Although the definition doesn’t explicitly state “global economic meltdown” as a cause, I can easily see how it can apply as politicians keep talking about the economic meltdown as a “once in a lifetime event” or “an act of massive crime” over the past few months.

I follow the energy, finance and healthcare industries closely as part of my investment portfolio and almost all the business activities of these industries rely heavily on contracts (with force majeure clauses) to conduct business.

Imagine a hospital stops receiving medical supplies because the provider doesn’t have enough cash/credit to pay their manufacturers: easy out – force majeure!

Imagine an oil and gas drilling company lose all of their overseas contracts because their customers don’t have bank credit or cash to pay day rates: easy out – force majeure!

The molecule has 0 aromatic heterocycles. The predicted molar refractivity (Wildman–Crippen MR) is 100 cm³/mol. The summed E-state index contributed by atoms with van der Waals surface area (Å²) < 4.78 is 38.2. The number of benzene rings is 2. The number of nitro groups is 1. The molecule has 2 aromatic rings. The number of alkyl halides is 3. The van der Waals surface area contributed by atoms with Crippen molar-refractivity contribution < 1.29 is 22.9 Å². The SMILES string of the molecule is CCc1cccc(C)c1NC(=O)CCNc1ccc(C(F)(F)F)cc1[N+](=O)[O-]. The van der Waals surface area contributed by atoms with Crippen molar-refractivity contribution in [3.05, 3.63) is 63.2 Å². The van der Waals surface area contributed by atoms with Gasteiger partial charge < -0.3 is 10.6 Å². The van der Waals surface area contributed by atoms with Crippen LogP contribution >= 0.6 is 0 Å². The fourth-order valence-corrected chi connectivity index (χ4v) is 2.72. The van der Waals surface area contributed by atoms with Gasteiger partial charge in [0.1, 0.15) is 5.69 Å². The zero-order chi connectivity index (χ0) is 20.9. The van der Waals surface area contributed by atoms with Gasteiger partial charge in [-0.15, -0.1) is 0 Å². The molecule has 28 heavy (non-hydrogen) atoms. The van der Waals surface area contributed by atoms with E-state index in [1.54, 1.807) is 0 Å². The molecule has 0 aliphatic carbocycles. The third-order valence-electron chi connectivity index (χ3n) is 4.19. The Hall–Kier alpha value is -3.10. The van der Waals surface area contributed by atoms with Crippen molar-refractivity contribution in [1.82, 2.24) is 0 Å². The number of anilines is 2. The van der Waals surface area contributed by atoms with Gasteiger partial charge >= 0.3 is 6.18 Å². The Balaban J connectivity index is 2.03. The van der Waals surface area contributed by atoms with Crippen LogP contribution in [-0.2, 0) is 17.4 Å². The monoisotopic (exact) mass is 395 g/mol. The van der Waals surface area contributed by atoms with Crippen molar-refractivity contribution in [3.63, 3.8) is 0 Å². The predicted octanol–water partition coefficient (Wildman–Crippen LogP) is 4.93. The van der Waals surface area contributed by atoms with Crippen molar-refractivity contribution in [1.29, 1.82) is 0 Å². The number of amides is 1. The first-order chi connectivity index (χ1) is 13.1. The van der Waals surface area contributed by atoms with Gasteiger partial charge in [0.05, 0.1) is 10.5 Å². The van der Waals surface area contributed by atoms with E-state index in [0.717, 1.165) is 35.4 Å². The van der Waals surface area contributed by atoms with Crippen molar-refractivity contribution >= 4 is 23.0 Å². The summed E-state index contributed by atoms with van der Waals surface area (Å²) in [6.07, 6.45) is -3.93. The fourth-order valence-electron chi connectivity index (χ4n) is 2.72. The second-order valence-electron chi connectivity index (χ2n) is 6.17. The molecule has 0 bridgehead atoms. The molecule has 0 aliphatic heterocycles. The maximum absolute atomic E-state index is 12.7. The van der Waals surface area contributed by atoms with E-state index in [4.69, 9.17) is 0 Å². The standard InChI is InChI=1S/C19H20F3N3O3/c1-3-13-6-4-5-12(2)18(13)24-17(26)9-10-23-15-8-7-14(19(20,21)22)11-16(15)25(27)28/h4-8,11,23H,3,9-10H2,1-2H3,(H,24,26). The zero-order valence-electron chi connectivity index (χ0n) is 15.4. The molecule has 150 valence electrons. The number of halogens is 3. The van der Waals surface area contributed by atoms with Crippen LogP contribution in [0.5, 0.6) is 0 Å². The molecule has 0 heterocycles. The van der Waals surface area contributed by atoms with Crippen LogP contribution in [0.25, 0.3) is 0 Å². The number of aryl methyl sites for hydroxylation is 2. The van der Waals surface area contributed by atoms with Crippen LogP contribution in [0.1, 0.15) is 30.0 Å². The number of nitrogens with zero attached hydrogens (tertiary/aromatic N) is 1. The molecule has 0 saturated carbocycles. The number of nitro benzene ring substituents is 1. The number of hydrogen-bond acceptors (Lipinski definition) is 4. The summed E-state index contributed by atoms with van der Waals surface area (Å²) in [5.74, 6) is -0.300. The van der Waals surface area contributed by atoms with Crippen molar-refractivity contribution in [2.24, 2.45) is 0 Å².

Imagine a federal judge deciding that the securitized loans sold from Bank A to Investment Group B included a force majeure clause that was now in effect because of the economic crisis and PRESTO the terms of the loans are changed!

I see it coming, do you?

I was having an e-mail discussion with some friends on the current deteriorating job market.   Specifically, this article in the Boston Globe talking about a Bostonian college start up that has created a reverse auction for a lowest pay job market.

In a sign of just how tough it is to find work in the struggling economy, a group of recent college grads in Massachusetts have created a Web site that allows job seekers to try for positions based on who will work for the lowest salary.

I frequently get e-mails or comments from people who state that their jobs aren’t in danger because they work for a utility or are a nurse at a hospital.  The premise is that because these jobs require a person to be physically present near the utility or patient that their job won’t be endangered.   This is a dangerous premise and I’ll explain why: